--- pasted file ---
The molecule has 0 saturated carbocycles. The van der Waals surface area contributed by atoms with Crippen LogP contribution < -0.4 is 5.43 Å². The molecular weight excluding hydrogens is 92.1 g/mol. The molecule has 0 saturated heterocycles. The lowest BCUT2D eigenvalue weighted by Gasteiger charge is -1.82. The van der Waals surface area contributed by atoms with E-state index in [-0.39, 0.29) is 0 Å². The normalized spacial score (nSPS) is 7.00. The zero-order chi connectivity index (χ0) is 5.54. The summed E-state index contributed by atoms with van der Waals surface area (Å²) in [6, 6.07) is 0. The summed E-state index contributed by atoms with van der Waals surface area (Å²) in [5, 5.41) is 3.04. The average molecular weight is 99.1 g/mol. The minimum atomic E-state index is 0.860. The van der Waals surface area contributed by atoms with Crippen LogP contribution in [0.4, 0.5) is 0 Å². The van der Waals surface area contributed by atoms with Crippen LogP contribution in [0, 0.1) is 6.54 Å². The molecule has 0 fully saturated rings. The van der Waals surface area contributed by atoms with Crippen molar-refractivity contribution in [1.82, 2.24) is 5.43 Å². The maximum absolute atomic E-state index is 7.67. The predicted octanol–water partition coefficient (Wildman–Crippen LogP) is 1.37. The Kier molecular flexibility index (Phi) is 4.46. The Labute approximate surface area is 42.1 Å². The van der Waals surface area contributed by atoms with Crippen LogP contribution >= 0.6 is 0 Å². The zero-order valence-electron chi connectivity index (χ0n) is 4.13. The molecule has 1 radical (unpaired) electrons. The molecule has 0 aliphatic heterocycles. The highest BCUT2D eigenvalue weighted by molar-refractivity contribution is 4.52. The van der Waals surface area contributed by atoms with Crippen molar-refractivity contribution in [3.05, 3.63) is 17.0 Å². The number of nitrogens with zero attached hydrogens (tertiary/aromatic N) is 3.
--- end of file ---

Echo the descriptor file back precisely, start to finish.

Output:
The molecule has 0 saturated carbocycles. The van der Waals surface area contributed by atoms with Crippen LogP contribution < -0.4 is 5.43 Å². The molecular weight excluding hydrogens is 92.1 g/mol. The molecule has 0 saturated heterocycles. The lowest BCUT2D eigenvalue weighted by Gasteiger charge is -1.82. The van der Waals surface area contributed by atoms with E-state index in [-0.39, 0.29) is 0 Å². The normalized spacial score (nSPS) is 7.00. The zero-order chi connectivity index (χ0) is 5.54. The summed E-state index contributed by atoms with van der Waals surface area (Å²) in [6, 6.07) is 0. The summed E-state index contributed by atoms with van der Waals surface area (Å²) in [5, 5.41) is 3.04. The average molecular weight is 99.1 g/mol. The minimum atomic E-state index is 0.860. The van der Waals surface area contributed by atoms with Crippen LogP contribution in [0.4, 0.5) is 0 Å². The van der Waals surface area contributed by atoms with Crippen LogP contribution in [0, 0.1) is 6.54 Å². The molecule has 0 fully saturated rings. The van der Waals surface area contributed by atoms with Crippen molar-refractivity contribution in [1.82, 2.24) is 5.43 Å². The maximum absolute atomic E-state index is 7.67. The predicted octanol–water partition coefficient (Wildman–Crippen LogP) is 1.37. The Kier molecular flexibility index (Phi) is 4.46. The Labute approximate surface area is 42.1 Å². The van der Waals surface area contributed by atoms with Crippen LogP contribution >= 0.6 is 0 Å². The zero-order valence-electron chi connectivity index (χ0n) is 4.13. The molecule has 1 radical (unpaired) electrons. The molecule has 0 aliphatic heterocycles. The highest BCUT2D eigenvalue weighted by molar-refractivity contribution is 4.52. The van der Waals surface area contributed by atoms with Crippen molar-refractivity contribution in [3.05, 3.63) is 17.0 Å². The number of nitrogens with zero attached hydrogens (tertiary/aromatic N) is 3.